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We can easily see Antigone's stubborness in her conversation with her sister, Ismene, when she rejects Ismene's practical and pragmatic advice and chooses to listen to her own convictions and beliefs and let those be her moral compass at this particular moment in her life. Note how she responds to Ismene's suggestion that they should obey the person who is placed in power over them:
I will bury him myself.
And even if I die in the act, that death will be a glory.
I will lie with the one I love and loved by him--
an outrage sacred to the gods!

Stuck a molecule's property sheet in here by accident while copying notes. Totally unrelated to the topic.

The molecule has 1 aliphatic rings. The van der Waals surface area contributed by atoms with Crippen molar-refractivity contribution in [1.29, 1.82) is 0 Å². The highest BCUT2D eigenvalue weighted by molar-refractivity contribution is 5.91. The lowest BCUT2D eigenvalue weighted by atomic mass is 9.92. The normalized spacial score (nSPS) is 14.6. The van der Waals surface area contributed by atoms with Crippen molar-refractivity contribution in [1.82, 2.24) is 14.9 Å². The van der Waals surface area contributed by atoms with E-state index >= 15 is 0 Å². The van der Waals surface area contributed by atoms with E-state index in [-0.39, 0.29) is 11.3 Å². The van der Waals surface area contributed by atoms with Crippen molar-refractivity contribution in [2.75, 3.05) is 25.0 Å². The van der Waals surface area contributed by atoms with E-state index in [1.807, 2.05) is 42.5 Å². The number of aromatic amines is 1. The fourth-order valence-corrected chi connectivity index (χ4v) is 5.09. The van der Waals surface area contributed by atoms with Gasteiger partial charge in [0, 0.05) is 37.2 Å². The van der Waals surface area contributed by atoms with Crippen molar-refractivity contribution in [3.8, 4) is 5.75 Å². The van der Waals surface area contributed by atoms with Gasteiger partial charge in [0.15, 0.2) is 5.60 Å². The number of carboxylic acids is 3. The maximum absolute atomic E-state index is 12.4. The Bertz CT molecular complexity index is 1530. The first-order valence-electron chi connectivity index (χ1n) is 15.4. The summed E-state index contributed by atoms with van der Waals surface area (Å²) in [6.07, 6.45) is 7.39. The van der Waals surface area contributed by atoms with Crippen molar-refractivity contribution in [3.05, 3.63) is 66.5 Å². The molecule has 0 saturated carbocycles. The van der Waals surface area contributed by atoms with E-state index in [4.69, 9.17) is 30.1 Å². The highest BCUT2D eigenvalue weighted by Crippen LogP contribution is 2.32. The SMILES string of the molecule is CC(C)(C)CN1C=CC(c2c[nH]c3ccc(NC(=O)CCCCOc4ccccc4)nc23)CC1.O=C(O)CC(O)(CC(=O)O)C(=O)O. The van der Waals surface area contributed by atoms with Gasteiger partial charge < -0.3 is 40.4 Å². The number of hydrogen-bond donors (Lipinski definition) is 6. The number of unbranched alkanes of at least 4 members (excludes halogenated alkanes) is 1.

Antigone therefore reveals her stubborn determination to disregard Creon's laws and see her brother buried in response to her belief in the gods and their moral dictates. She completely rejects Ismene's practical and pragmatic approach to ensure survival and she indicates that she will follow through with her moral instincts that tell her to ignore Creon, no matter what.
"A fool convicts me of folly"
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